The Wildly Popular Industry of eSports: College Teams, Scholarships and Careers

If you don’t have a child who’s a gamer, you might be unaware of just how huge eSports have become.

For the uninitiated, or those who just think that this is kids sitting around playing or watching video games in the basement, here’s some basic information and a few stats that may surprise you. The name eSports is derived from the technical term “electronic sports” and it’s one of the fastest growing industries around the globe, with competitive tournament-style events that now draw more viewers than many big, traditional sporting events do.

For example, in November of 2018, the League of Legends World Championships attracted nearly 100 million unique viewers to the finals. In comparison, last year’s Super Bowl had viewership numbers at just over 103 million.

Esports are all the rage these days. (Photo by Philipp Keller from Pexels)

Esport game genres vary from Multiplayer Online Battle Arenas and First-Person Shooter games, to video and fantasy versions of regular sports like soccer and football, to Fighter games and Battle Royales, like the popular Fortnite. Well-known companies like Honda, Red Bull, Nike and Puma have all gotten into the sponsorship of eSports leagues, and prize money for professional winners can be huge. If you can believe it, athletic shoe companies like K-Swiss are now coming out with actual gaming shoes for players.

Collegiate Esports Surge in Popularity

There are currently over 150 colleges and universities that are members of the National Association of Collegiate Esports (NACE), many of whom offer officially recognized varsity eSports programs. These schools have coaches and offer partial or full-ride athletic scholarships. Programs are looking for “meta” gamers who are brilliant strategists, have an online reputation and usually have their own channel on Twitch, a live streaming video platform.

More and more campuses are adapting to the popularity of eSports among college students. Boise State in Idaho for example, cleared 3,000 square feet of its library space and devoted it to their e-sports team. The Big 10 schools fielded a competition among all 14 schools that was broadcast on the Big 10 Network and awarded 500 thousand dollars in scholarship money.

Many wonder if the NCAA will eventually want a part of this money-making industry and may end up regulating collegiate eSports leagues that compete like traditional sports teams do. Some issues that would first need to be addressed are the violence in the shooter type games, the use of profanity among many players, and even performance enhancing drugs. Professional players have been known to use energy drinks, Adderall and other anti-sleep medications to stay awake during long bouts of play.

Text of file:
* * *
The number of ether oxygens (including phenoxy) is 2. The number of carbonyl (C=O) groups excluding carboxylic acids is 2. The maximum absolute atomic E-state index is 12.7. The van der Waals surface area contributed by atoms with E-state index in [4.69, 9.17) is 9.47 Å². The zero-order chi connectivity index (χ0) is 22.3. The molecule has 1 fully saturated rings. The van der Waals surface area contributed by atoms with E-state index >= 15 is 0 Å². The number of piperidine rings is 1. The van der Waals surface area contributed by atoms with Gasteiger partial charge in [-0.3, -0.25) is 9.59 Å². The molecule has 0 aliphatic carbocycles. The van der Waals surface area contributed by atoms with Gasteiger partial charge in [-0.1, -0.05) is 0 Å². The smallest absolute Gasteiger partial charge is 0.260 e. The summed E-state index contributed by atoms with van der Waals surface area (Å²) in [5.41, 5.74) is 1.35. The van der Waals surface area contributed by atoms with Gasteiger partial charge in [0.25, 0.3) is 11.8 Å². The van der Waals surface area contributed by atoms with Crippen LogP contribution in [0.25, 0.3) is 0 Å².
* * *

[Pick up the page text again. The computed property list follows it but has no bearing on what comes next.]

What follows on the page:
Repetitive use injuries are now actually a growing concern for serious gamers, with carpal tunnel syndrome, tennis elbow, back pain and eye fatigue the most common complaints among players. But what about students who don’t necessarily want to compete on a college eSports team or be a professional player, yet are interested in a career in this booming industry?

There are many different career opportunities in eSports, depending on which sector of the industry a student is interested in. Some of the most popular jobs include content creation (writers, editors, videographers), software development (software engineering, web design), and production (caster, analyst, director, and network engineers). As with any large business, there are also eSports-related jobs in account management, sales and customer service.

Wide Range of Esports Programs

These include four-year universities, smaller specialty schools, colleges specifically for game development with flexible schedules, and online programs. The site Gamedesigning.org offers a list of their “75 Best Video Game Design Schools in The World.

Some of the top ranked programs include the University of Southern California, the University of Utah, DigiPen Institute of Technology (Redmond, Washington), Rochester Institute of Technology, and Savannah College of Art and Design.

So, while there’s still an ongoing debate among some people about whether or not eSport gamers are technically “athletes,” no one can deny that professional players are disciplined competitors who spend countless hours honing their eyesight and reflexes, learning to control their heart rate, and perfecting their skills. What is not up for debate, however, is that the eSports industry will continue to grow and gain more dedicated followers each year.

For a list of colleges who offer eSports at the varsity or club level go to:
https://www.ncsasports.org/college-esports-scholarships/varsity-esports

For Game Designing’s complete list of 75 Best Game Design programs of study go to: https://www.gamedesigning.org/video-game-design-schools/

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About Marybeth Bock

Marybeth Bock, MPH, is Mom to two college students and one delightful hound dog. She has logged time as an Army wife, childbirth educator, college instructor and freelance writer. She lives in Arizona and thoroughly enjoys research and writing - as long as iced coffee is involved. You can find her work on Grown and Flown, Blunt Moms, the Scottsdale Moms Blog, Teen Strong AZ, and on random scraps of paper around her house. Find her on FacebookTwitter and Instagram.

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